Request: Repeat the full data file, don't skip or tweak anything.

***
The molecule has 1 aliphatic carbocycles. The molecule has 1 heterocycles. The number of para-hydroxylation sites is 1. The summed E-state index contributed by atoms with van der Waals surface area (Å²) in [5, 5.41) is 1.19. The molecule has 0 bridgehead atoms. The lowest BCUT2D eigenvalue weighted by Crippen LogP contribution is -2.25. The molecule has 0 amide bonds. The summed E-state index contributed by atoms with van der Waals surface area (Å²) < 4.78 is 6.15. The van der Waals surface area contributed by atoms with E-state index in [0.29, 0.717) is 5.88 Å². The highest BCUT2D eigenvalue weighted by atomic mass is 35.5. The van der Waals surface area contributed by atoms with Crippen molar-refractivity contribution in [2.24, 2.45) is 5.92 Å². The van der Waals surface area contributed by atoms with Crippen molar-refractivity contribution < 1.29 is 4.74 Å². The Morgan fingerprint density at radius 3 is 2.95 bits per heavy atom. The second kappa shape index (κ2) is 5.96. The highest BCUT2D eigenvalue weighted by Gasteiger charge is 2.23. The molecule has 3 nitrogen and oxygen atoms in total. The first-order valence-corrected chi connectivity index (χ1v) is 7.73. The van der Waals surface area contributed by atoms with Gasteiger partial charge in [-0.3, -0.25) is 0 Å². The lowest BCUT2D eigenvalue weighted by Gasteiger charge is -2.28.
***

The molecule has 1 aliphatic carbocycles. The molecule has 1 heterocycles. The number of para-hydroxylation sites is 1. The summed E-state index contributed by atoms with van der Waals surface area (Å²) in [5, 5.41) is 1.19. The molecule has 0 bridgehead atoms. The lowest BCUT2D eigenvalue weighted by Crippen LogP contribution is -2.25. The molecule has 0 amide bonds. The summed E-state index contributed by atoms with van der Waals surface area (Å²) < 4.78 is 6.15. The van der Waals surface area contributed by atoms with E-state index in [0.29, 0.717) is 5.88 Å². The highest BCUT2D eigenvalue weighted by atomic mass is 35.5. The van der Waals surface area contributed by atoms with Crippen molar-refractivity contribution in [2.24, 2.45) is 5.92 Å². The van der Waals surface area contributed by atoms with Crippen molar-refractivity contribution < 1.29 is 4.74 Å². The Morgan fingerprint density at radius 3 is 2.95 bits per heavy atom. The second kappa shape index (κ2) is 5.96. The highest BCUT2D eigenvalue weighted by Gasteiger charge is 2.23. The molecule has 3 nitrogen and oxygen atoms in total. The first-order valence-corrected chi connectivity index (χ1v) is 7.73. The van der Waals surface area contributed by atoms with Gasteiger partial charge in [-0.3, -0.25) is 0 Å². The lowest BCUT2D eigenvalue weighted by Gasteiger charge is -2.28.